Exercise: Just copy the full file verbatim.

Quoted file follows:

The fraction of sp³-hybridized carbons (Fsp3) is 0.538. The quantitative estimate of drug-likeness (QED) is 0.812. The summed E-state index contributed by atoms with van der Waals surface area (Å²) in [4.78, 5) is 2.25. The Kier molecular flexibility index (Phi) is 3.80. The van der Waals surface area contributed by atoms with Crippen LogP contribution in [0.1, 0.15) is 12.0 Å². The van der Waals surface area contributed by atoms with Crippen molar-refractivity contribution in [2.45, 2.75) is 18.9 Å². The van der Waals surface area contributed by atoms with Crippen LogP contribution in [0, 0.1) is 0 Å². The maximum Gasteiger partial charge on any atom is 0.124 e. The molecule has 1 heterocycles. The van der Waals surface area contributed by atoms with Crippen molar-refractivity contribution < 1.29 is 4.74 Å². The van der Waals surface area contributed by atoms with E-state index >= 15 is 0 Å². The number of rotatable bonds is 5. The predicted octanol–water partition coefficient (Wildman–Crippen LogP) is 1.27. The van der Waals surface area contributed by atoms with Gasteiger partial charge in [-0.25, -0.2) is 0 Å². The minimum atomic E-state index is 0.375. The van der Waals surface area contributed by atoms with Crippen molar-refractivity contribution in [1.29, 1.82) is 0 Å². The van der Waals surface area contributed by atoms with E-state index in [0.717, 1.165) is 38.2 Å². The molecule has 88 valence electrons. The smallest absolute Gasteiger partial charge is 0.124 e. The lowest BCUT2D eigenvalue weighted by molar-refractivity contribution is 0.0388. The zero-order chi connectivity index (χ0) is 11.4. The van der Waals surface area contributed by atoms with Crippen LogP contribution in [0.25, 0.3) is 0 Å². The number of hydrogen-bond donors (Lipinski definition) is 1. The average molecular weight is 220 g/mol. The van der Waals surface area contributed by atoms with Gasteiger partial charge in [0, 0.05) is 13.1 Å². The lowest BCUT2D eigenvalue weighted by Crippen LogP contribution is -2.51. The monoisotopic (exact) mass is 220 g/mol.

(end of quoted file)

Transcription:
The fraction of sp³-hybridized carbons (Fsp3) is 0.538. The quantitative estimate of drug-likeness (QED) is 0.812. The summed E-state index contributed by atoms with van der Waals surface area (Å²) in [4.78, 5) is 2.25. The Kier molecular flexibility index (Phi) is 3.80. The van der Waals surface area contributed by atoms with Crippen LogP contribution in [0.1, 0.15) is 12.0 Å². The van der Waals surface area contributed by atoms with Crippen molar-refractivity contribution in [2.45, 2.75) is 18.9 Å². The van der Waals surface area contributed by atoms with Crippen LogP contribution in [0, 0.1) is 0 Å². The maximum Gasteiger partial charge on any atom is 0.124 e. The molecule has 1 heterocycles. The van der Waals surface area contributed by atoms with Crippen molar-refractivity contribution < 1.29 is 4.74 Å². The van der Waals surface area contributed by atoms with E-state index >= 15 is 0 Å². The number of rotatable bonds is 5. The predicted octanol–water partition coefficient (Wildman–Crippen LogP) is 1.27. The van der Waals surface area contributed by atoms with Gasteiger partial charge in [-0.25, -0.2) is 0 Å². The minimum atomic E-state index is 0.375. The van der Waals surface area contributed by atoms with Crippen molar-refractivity contribution in [1.29, 1.82) is 0 Å². The van der Waals surface area contributed by atoms with E-state index in [0.717, 1.165) is 38.2 Å². The molecule has 88 valence electrons. The smallest absolute Gasteiger partial charge is 0.124 e. The lowest BCUT2D eigenvalue weighted by molar-refractivity contribution is 0.0388. The zero-order chi connectivity index (χ0) is 11.4. The van der Waals surface area contributed by atoms with Crippen LogP contribution in [0.25, 0.3) is 0 Å². The number of hydrogen-bond donors (Lipinski definition) is 1. The average molecular weight is 220 g/mol. The van der Waals surface area contributed by atoms with Gasteiger partial charge in [0, 0.05) is 13.1 Å². The lowest BCUT2D eigenvalue weighted by Crippen LogP contribution is -2.51. The monoisotopic (exact) mass is 220 g/mol.